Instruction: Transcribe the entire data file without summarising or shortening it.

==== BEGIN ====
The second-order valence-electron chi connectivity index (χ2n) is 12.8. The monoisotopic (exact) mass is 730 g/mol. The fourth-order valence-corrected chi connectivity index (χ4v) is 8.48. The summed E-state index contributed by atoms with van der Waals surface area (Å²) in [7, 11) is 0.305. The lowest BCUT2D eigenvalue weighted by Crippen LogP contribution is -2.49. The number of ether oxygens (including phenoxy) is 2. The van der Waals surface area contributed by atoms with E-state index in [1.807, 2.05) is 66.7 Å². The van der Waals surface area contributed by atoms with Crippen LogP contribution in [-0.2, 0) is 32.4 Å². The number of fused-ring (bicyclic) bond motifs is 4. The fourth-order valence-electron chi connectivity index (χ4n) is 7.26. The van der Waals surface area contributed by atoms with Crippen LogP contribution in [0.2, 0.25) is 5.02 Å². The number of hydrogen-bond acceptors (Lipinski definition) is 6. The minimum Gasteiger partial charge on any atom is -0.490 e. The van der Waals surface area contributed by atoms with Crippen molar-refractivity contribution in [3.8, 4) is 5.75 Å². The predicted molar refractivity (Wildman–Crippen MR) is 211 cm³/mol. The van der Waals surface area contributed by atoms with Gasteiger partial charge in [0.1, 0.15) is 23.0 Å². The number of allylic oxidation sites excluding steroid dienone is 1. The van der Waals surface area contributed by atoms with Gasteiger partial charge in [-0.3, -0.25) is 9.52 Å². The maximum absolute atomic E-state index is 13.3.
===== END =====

The second-order valence-electron chi connectivity index (χ2n) is 12.8. The monoisotopic (exact) mass is 730 g/mol. The fourth-order valence-corrected chi connectivity index (χ4v) is 8.48. The summed E-state index contributed by atoms with van der Waals surface area (Å²) in [7, 11) is 0.305. The lowest BCUT2D eigenvalue weighted by Crippen LogP contribution is -2.49. The number of ether oxygens (including phenoxy) is 2. The van der Waals surface area contributed by atoms with E-state index in [1.807, 2.05) is 66.7 Å². The van der Waals surface area contributed by atoms with Crippen LogP contribution in [-0.2, 0) is 32.4 Å². The number of fused-ring (bicyclic) bond motifs is 4. The fourth-order valence-electron chi connectivity index (χ4n) is 7.26. The van der Waals surface area contributed by atoms with Crippen LogP contribution in [0.2, 0.25) is 5.02 Å². The number of hydrogen-bond acceptors (Lipinski definition) is 6. The minimum Gasteiger partial charge on any atom is -0.490 e. The van der Waals surface area contributed by atoms with Crippen molar-refractivity contribution in [3.8, 4) is 5.75 Å². The predicted molar refractivity (Wildman–Crippen MR) is 211 cm³/mol. The van der Waals surface area contributed by atoms with Gasteiger partial charge in [0.1, 0.15) is 23.0 Å². The number of allylic oxidation sites excluding steroid dienone is 1. The van der Waals surface area contributed by atoms with Gasteiger partial charge in [-0.3, -0.25) is 9.52 Å². The maximum absolute atomic E-state index is 13.3.